Format

Send to

Choose Destination
See comment in PubMed Commons below
Pediatr Pulmonol. 2013 Jan;48(1):8-13. doi: 10.1002/ppul.22540. Epub 2012 Mar 19.

IFN-γ and IP-10 in tracheal aspirates from premature infants: relationship with bronchopulmonary dysplasia.

Author information

1
Department of Pediatrics, Cooper University Hospital, Camden, New Jersey, USA.

Abstract

BACKGROUND:

Interferon-gamma (IFN-γ) and interferon-inducible protein of 10 kDa (IP-10) are potent inflammatory mediators and contribute to acute lung injury in adults. Recently, a potential role for IFN-γ and IP-10 in the pathogenesis of bronchopulmonary dysplasia (BPD) has been reported in animal models.

OBJECTIVE:

To study the association between IFN-γ and IP-10 in tracheal aspirate (TA) and the development of BPD in premature infants.

DESIGN/METHODS:

TA samples collected within 48 hr after birth from 79 mechanically ventilated premature neonates [gestational age (GA) <30 weeks (w), birth weight (BW) <1,250 g (g)] were analyzed. IFN-γ was measured in a subgroup of 38 infants by using a biochip multi-analyte immunoassay. The level of IP-10 was determined using a commercially available ELISA kit. Total protein in TA was measured by Bradford assay to correct for sampling related dilution. BPD was defined as the need of supplemental oxygen at 36 weeks postmenstrual age (PMA).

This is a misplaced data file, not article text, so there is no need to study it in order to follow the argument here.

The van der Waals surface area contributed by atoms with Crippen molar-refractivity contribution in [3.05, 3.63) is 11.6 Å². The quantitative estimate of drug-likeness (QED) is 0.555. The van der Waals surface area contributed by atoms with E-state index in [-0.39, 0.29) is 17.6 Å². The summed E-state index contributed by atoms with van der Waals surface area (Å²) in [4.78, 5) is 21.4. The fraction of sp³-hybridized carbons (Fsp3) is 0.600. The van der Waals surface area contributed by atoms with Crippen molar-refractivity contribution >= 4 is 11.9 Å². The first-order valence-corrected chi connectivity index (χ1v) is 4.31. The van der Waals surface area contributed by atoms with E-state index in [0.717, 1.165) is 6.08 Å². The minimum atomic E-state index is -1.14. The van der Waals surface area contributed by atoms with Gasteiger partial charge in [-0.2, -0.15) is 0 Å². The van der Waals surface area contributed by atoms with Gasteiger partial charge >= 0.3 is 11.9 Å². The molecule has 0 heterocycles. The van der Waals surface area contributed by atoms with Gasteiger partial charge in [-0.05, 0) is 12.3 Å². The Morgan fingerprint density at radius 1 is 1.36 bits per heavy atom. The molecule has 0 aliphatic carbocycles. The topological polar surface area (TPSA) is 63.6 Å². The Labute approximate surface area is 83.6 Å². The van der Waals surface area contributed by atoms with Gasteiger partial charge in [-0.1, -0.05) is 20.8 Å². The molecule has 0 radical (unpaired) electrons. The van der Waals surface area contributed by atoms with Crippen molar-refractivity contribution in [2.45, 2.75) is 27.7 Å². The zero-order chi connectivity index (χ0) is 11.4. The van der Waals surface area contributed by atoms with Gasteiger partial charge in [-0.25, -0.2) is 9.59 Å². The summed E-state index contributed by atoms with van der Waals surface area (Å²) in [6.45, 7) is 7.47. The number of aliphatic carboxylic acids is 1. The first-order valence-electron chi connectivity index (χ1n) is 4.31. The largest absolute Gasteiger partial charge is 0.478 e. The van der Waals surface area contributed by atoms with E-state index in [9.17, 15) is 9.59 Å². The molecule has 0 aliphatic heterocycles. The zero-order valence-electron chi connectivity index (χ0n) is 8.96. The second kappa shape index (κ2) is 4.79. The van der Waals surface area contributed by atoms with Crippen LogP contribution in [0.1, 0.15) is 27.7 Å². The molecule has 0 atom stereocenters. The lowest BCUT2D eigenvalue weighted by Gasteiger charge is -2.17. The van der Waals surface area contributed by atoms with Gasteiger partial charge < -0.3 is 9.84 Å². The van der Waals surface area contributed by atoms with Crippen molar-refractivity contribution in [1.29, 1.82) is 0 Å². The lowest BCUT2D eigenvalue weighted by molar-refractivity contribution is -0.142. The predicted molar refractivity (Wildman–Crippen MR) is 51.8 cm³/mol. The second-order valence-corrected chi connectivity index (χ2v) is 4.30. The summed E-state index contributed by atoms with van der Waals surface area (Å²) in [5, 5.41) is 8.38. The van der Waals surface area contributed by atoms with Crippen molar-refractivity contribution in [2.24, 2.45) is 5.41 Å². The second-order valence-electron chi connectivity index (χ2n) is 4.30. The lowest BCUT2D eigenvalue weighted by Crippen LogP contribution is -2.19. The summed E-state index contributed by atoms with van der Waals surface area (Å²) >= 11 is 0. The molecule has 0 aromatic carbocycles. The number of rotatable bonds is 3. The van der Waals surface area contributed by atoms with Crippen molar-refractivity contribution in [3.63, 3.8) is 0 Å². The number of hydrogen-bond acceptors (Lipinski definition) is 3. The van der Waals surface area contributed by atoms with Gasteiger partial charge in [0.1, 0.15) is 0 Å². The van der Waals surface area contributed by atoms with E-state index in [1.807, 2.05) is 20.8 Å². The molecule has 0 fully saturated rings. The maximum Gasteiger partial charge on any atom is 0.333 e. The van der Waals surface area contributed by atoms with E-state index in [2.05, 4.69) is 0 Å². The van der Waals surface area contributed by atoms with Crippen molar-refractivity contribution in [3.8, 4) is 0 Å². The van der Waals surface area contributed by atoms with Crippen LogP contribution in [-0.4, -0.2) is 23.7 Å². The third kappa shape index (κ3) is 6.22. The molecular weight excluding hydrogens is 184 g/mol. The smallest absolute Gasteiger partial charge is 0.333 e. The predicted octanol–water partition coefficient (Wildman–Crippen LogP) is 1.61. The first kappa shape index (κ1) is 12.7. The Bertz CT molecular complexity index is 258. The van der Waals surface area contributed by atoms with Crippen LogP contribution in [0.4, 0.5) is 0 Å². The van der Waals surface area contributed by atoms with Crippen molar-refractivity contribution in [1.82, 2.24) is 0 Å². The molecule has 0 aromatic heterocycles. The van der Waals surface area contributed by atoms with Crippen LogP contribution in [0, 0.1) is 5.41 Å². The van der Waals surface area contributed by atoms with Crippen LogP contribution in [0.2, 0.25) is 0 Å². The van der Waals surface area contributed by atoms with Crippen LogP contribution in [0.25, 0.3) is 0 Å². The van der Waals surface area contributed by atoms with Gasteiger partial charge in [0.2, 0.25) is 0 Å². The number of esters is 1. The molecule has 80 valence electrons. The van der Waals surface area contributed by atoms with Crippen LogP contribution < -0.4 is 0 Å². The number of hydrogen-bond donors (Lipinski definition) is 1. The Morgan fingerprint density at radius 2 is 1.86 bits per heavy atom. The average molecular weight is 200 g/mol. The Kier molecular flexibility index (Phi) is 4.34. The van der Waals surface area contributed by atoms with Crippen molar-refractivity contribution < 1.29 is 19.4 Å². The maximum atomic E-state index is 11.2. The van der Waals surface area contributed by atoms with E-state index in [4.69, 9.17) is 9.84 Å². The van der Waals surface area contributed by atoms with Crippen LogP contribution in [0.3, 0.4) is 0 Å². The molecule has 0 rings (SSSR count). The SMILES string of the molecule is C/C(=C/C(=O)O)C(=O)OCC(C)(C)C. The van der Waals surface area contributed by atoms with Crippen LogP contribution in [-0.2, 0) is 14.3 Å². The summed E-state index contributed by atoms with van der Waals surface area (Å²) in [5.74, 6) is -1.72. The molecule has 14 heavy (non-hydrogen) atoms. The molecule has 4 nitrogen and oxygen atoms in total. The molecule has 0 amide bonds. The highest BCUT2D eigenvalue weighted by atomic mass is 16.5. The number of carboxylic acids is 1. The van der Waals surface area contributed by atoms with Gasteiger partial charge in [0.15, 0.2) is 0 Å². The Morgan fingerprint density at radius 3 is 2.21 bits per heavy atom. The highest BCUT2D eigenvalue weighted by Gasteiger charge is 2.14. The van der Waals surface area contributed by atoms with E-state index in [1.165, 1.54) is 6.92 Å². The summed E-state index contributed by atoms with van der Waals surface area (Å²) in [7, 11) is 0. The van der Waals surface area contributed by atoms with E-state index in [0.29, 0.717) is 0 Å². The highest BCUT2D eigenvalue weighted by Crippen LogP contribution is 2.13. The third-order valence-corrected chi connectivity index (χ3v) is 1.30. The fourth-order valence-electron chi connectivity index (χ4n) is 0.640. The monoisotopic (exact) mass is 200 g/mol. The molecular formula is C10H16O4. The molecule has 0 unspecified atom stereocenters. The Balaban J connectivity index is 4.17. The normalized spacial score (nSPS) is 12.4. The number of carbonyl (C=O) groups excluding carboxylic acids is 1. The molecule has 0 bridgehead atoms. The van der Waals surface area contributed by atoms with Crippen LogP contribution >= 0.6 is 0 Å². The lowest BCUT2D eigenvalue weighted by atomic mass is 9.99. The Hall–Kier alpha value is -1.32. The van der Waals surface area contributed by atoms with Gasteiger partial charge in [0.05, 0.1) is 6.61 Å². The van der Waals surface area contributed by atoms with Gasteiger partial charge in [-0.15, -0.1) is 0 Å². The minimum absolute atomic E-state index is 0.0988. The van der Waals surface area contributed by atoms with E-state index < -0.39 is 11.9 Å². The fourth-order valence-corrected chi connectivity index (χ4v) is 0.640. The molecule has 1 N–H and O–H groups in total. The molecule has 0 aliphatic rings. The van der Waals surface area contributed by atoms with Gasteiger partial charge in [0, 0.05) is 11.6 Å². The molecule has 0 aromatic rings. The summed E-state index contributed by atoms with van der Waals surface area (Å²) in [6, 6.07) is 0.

RESULTS:

Twenty infants (GA 26.4 ± 1.9w, BW 860 ± 201 g) survived without BPD at 36 weeks PMA and 59 infants (GA 25.5 ± 1.5w, BW 751 ± 163 g) died before 36 weeks PMA or developed BPD. The mean IFN-γ level was higher in infants who died or developed BPD (9.7 ± 2.8 vs. 3.1 ± 1.1 pg/ml, P = 0.03). Similarly, the mean IP-10 level was higher in infants who died or developed BPD (63.4 ± 17.5 pg/ml) compared to those who survived without BPD (18.5 ± 7.5 pg/ml, P = 0.02).

CONCLUSIONS:

Higher IFN-γ and IP-10 levels in TA samples are associated with the development of BPD or death in premature infants.

PMID:
22431160
DOI:
10.1002/ppul.22540
[Indexed for MEDLINE]
PubMed Commons home

PubMed Commons

0 comments
How to join PubMed Commons

    Supplemental Content

    Full text links

    Icon for Wiley
    Loading ...
    Support Center